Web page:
receiving, by the web browser, semi-calculated results from the network-based calculation service and a list identifying each user-defined function called from the spreadsheet that needs to be calculated by the web browser to complete the calculation operation, the semi-calculated results including cell values for dependencies that can be calculated by the network-based calculation service utilizing only the data and built-in functions included in the spreadsheet;
processing, via the web browser, each user-defined function identified in the list;
returning, via the web browser, a value of each processed user-defined function to the network-based calculation service; and
rendering, via the web browser, complete calculation results of the calculation operation in the spreadsheet, the complete calculation results including cell values for dependencies calculated by the network-based calculation service utilizing the data and built-in functions included in the spreadsheet and the value of each processed user-defined function.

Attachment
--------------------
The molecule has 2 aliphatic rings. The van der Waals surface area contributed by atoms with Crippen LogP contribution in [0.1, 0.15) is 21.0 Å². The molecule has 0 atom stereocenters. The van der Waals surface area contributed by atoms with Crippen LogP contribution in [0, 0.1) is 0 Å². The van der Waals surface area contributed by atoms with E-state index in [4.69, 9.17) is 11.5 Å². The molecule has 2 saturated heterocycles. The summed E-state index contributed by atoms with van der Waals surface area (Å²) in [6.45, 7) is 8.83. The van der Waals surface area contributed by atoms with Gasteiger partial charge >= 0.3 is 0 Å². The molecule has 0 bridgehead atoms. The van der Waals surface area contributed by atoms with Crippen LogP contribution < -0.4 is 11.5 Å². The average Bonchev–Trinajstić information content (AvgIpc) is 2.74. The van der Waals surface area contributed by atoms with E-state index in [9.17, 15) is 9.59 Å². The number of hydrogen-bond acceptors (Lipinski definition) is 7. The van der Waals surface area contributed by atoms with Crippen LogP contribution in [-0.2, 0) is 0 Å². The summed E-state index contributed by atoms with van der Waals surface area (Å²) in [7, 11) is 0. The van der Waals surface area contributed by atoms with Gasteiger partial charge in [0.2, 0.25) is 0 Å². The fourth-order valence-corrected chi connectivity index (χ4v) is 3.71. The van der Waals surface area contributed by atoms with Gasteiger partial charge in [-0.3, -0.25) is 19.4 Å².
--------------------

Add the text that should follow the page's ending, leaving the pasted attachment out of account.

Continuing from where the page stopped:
7. The method of claim 6, wherein spreadsheet calculation state is maintained as each user-defined function identified in the list is processed.

8. The method of claim 6, wherein each user-defined function identified in the list is executed synchronously or asynchronously.

9. The method of claim 6, wherein the one or more user-defined functions are loaded from a manifest that lists available user-defined functions.

10. A computer-readable storage device having memory storing computer-executable instructions that, when executed by a processor of a computing device, cause the computing device to perform a method comprising: